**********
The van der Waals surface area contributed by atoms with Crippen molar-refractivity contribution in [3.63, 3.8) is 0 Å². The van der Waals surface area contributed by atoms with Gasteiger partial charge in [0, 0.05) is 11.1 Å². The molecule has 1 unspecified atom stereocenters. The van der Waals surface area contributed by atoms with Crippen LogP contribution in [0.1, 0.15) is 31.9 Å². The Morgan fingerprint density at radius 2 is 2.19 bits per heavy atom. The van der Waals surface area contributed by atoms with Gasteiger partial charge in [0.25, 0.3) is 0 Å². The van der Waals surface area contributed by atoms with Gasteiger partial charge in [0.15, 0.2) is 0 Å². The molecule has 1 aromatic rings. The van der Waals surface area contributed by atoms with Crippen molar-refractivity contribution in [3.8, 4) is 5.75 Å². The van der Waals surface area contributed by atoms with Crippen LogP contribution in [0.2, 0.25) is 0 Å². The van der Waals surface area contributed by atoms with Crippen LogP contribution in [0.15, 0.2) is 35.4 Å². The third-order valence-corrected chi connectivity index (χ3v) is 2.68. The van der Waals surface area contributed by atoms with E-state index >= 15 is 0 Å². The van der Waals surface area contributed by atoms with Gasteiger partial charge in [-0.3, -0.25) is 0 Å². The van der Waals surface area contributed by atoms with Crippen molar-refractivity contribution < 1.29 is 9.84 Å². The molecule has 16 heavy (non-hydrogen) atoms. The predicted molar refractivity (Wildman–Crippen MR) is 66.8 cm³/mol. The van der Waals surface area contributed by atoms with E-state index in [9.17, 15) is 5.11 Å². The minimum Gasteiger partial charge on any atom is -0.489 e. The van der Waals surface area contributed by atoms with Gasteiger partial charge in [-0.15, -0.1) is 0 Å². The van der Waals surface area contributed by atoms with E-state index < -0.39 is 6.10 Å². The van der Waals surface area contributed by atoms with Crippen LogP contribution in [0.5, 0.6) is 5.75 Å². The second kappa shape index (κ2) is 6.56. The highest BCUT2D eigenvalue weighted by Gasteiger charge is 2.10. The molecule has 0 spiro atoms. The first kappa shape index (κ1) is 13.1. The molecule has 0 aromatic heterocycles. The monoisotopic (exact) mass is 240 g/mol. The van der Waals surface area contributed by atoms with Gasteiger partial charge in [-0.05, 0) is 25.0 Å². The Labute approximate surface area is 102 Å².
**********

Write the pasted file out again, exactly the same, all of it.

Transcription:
The van der Waals surface area contributed by atoms with Crippen molar-refractivity contribution in [3.63, 3.8) is 0 Å². The van der Waals surface area contributed by atoms with Gasteiger partial charge in [0, 0.05) is 11.1 Å². The molecule has 1 unspecified atom stereocenters. The van der Waals surface area contributed by atoms with Crippen LogP contribution in [0.1, 0.15) is 31.9 Å². The Morgan fingerprint density at radius 2 is 2.19 bits per heavy atom. The van der Waals surface area contributed by atoms with Gasteiger partial charge in [0.25, 0.3) is 0 Å². The van der Waals surface area contributed by atoms with Gasteiger partial charge in [0.15, 0.2) is 0 Å². The molecule has 1 aromatic rings. The van der Waals surface area contributed by atoms with Crippen molar-refractivity contribution in [3.8, 4) is 5.75 Å². The van der Waals surface area contributed by atoms with Crippen LogP contribution in [0.2, 0.25) is 0 Å². The van der Waals surface area contributed by atoms with Crippen LogP contribution in [0.15, 0.2) is 35.4 Å². The third-order valence-corrected chi connectivity index (χ3v) is 2.68. The van der Waals surface area contributed by atoms with E-state index >= 15 is 0 Å². The van der Waals surface area contributed by atoms with Gasteiger partial charge in [-0.3, -0.25) is 0 Å². The van der Waals surface area contributed by atoms with Crippen molar-refractivity contribution < 1.29 is 9.84 Å². The molecule has 16 heavy (non-hydrogen) atoms. The predicted molar refractivity (Wildman–Crippen MR) is 66.8 cm³/mol. The van der Waals surface area contributed by atoms with E-state index in [9.17, 15) is 5.11 Å². The minimum Gasteiger partial charge on any atom is -0.489 e. The van der Waals surface area contributed by atoms with Gasteiger partial charge in [-0.15, -0.1) is 0 Å². The van der Waals surface area contributed by atoms with E-state index < -0.39 is 6.10 Å². The van der Waals surface area contributed by atoms with Crippen LogP contribution in [0.5, 0.6) is 5.75 Å². The second kappa shape index (κ2) is 6.56. The highest BCUT2D eigenvalue weighted by Gasteiger charge is 2.10. The molecule has 0 spiro atoms. The first kappa shape index (κ1) is 13.1. The molecule has 0 aromatic heterocycles. The monoisotopic (exact) mass is 240 g/mol. The van der Waals surface area contributed by atoms with Gasteiger partial charge in [-0.05, 0) is 25.0 Å². The Labute approximate surface area is 102 Å².